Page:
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Here’s Why Bitcoin is Not a Pyramid Scheme

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Classic Pyramid Scheme
Lending Tree Chier Economist, Tendayi Kapfidze recently commented on Bitcoin, calling it a pyramid scheme, so here is why his view may be wrong. Over the course of the last 11 years, Bitcoin has traveled a long way for an unknown new invention to the largest cryptocurrency in the world, with a market cap of $130 billion. However, despite all of its achievements, there are still many who think of it as a pyramid scheme and a scam. One example is Lending Tree Chief Economist, Tendayi Kapfidze, who recently spoke against it for Yahoo Finance. Kapfidze claims that BTC is a pyramid scheme where people can only make money depending on how many people entered the market after them. He also claims that Bitcoin “has no real utility in the world. They’ve been trying to create a utility for it for ten years now. It’s a solution in search of a problem and it still hasn’t found a problem to solve.” Bitcoin peer-to-peer electronic cash system As many likely knows, Bitcoin is a Peer-to-Peer (P2P) electronic cash system. which was introduced in a white paperback on October 31st, 2008. It was launched on January 3rd, 2009, which is when its creator, Satoshi Nakamoto, mined the Genesis Block. Over the years, Bitcoin kept attracting new users, traders, and investors. Most of them were attracted by the idea of a global, borderless, decentralized network that allows anyone to send money to anyone else at any time. Further, due to its decentralized nature, Bitcoin also increases security and speed of transaction, as no single centralized entity is responsible for making it work. As Bitcoin’s popularity grew, and the coin reached its all-time high of $20,000 in late 2017, institutions started paying attention to it, as well, fearing its potential to go mainstream and take away their clients and their money. While Bitcoin is not perfect — it is still young and incapable of scaling, as well as highly volatile — it is certainly not a pyramid scheme. Are the claims against it justified? According to the US SEC’s definition, the pyramid scheme works by having its participants ‘attempt to make money solely by recruiting new participants into the program. The hallmark of these schemes is the promise of sky-high returns in a short period of time for doing nothing other than handing over your money and getting others to do the same.’ This is not what Bitcoin does. Bitcoin did attract users who were looking to exploit its price changes in order to make quick profits, but the project never invited them to invest for that purpose only. Bitcoin emerged as a decentralized, transparent payment system that returns the power to the hands of the people, instead of the few institutions that hold the majority of the world’s money. It has connected the world with its blockchain network, and become one of the most effective global remittance services. As mentioned, it still has issues with scalability, where its blocks remain too small to handle all of the transactions that need to be processed. However, its developers have been working on solutions, such as the Lightning Network, which is currently operational, although it has yet to be perfected. It has its own underlying technology — the blockchain — as well as a cap at 21 million units, which can prevent problems such as inflation. This cap is what is responsible for the growth of its price, which is expected to surge due to demand. Meanwhile, Bitcoin also sparked the creation of countless other cryptocurrencies (altcoins), which have since started developing solutions for a wide range of real world use cases. From improving supply chain management to developing entirely new solutions such as smart contracts, the crypto industry has already radically changed the world in the past decade. It has also provided a solution for the unbanked and underbanked. It has brought transparency and immutability to transactions, and eliminated middlemen from transactional processes. Simply put, Bitcoin promises financial safety and change, rather than large profits for small amounts of money, as a typical pyramid scheme would. And, it is solving a number of problems along the way, as mentioned above. What are your views on Bitcoin? Let us know your thoughts in the comments below. Images via Shutterstock The post appeared first on Bitcoinist.com.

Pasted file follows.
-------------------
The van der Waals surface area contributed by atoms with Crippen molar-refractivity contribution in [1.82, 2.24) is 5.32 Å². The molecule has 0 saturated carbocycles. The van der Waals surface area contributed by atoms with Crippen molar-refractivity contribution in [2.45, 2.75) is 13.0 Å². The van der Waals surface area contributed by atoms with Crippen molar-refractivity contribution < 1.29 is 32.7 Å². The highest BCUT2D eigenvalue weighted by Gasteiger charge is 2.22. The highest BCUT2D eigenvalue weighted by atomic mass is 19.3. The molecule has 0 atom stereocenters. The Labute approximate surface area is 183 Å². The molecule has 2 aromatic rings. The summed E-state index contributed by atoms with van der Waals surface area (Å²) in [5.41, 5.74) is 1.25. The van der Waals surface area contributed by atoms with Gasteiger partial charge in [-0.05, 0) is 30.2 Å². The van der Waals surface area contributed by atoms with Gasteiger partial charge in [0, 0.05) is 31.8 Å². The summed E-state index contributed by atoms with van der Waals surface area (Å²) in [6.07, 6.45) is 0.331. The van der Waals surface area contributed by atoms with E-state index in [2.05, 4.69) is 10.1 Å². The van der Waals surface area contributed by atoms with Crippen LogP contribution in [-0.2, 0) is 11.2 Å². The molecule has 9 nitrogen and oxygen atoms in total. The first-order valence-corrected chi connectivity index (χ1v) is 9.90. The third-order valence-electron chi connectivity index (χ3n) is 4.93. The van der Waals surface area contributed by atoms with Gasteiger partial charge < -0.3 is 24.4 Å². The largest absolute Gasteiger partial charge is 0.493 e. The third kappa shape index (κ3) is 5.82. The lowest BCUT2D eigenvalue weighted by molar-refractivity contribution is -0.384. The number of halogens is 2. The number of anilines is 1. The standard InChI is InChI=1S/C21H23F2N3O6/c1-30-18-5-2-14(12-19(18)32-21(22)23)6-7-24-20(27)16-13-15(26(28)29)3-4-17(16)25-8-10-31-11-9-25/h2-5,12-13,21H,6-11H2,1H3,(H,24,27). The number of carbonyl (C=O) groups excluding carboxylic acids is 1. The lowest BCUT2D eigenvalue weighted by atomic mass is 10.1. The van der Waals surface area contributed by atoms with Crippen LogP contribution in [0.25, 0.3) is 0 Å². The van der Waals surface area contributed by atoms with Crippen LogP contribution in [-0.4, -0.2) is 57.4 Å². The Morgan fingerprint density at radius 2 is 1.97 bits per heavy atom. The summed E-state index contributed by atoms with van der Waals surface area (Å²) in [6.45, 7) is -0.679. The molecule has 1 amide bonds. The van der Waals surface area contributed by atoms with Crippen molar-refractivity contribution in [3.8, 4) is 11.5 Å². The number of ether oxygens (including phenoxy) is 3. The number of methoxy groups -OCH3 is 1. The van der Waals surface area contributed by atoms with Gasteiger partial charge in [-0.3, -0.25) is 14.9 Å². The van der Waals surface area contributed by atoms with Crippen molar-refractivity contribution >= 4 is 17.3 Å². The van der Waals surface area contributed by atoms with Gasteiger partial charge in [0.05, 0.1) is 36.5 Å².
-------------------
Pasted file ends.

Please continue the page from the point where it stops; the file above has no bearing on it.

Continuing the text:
OhNoCryptocurrency via https://www.ohnocrypto.com/ @Ali, @Khareem Sudlow